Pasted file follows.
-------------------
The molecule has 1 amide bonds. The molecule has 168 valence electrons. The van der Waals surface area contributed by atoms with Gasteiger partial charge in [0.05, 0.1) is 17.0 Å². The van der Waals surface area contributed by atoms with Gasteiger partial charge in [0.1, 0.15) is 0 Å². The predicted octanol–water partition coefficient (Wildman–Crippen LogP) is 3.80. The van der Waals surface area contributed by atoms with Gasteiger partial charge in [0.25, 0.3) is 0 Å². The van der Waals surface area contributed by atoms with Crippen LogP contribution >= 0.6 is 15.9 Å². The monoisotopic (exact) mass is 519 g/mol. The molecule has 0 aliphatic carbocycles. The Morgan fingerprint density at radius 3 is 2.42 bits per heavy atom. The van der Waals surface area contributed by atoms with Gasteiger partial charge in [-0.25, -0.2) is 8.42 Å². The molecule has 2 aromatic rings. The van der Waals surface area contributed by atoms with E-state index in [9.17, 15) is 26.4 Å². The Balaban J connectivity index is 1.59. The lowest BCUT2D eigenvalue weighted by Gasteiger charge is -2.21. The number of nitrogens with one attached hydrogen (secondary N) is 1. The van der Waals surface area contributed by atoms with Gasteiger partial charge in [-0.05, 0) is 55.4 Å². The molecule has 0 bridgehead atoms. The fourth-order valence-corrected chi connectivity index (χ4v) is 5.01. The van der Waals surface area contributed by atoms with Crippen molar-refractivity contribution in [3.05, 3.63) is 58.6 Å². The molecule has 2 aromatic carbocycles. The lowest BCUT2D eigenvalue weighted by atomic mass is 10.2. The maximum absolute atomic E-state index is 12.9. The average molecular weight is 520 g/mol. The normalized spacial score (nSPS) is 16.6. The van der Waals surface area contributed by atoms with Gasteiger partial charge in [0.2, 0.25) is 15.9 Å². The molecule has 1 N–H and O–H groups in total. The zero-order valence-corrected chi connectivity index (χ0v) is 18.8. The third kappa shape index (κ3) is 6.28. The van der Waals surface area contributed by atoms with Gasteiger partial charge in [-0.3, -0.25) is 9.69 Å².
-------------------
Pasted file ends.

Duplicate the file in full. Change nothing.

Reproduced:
The molecule has 1 amide bonds. The molecule has 168 valence electrons. The van der Waals surface area contributed by atoms with Gasteiger partial charge in [0.05, 0.1) is 17.0 Å². The van der Waals surface area contributed by atoms with Gasteiger partial charge in [0.1, 0.15) is 0 Å². The predicted octanol–water partition coefficient (Wildman–Crippen LogP) is 3.80. The van der Waals surface area contributed by atoms with Gasteiger partial charge in [0.25, 0.3) is 0 Å². The van der Waals surface area contributed by atoms with Crippen LogP contribution >= 0.6 is 15.9 Å². The monoisotopic (exact) mass is 519 g/mol. The molecule has 0 aliphatic carbocycles. The Morgan fingerprint density at radius 3 is 2.42 bits per heavy atom. The van der Waals surface area contributed by atoms with Gasteiger partial charge in [-0.25, -0.2) is 8.42 Å². The molecule has 2 aromatic rings. The van der Waals surface area contributed by atoms with E-state index in [9.17, 15) is 26.4 Å². The Balaban J connectivity index is 1.59. The lowest BCUT2D eigenvalue weighted by Gasteiger charge is -2.21. The number of nitrogens with one attached hydrogen (secondary N) is 1. The van der Waals surface area contributed by atoms with Gasteiger partial charge in [-0.05, 0) is 55.4 Å². The molecule has 0 bridgehead atoms. The fourth-order valence-corrected chi connectivity index (χ4v) is 5.01. The van der Waals surface area contributed by atoms with Crippen molar-refractivity contribution in [3.05, 3.63) is 58.6 Å². The molecule has 2 aromatic carbocycles. The lowest BCUT2D eigenvalue weighted by atomic mass is 10.2. The maximum absolute atomic E-state index is 12.9. The average molecular weight is 520 g/mol. The normalized spacial score (nSPS) is 16.6. The van der Waals surface area contributed by atoms with Gasteiger partial charge in [0.2, 0.25) is 15.9 Å². The molecule has 1 N–H and O–H groups in total. The zero-order valence-corrected chi connectivity index (χ0v) is 18.8. The third kappa shape index (κ3) is 6.28. The van der Waals surface area contributed by atoms with Gasteiger partial charge in [-0.3, -0.25) is 9.69 Å².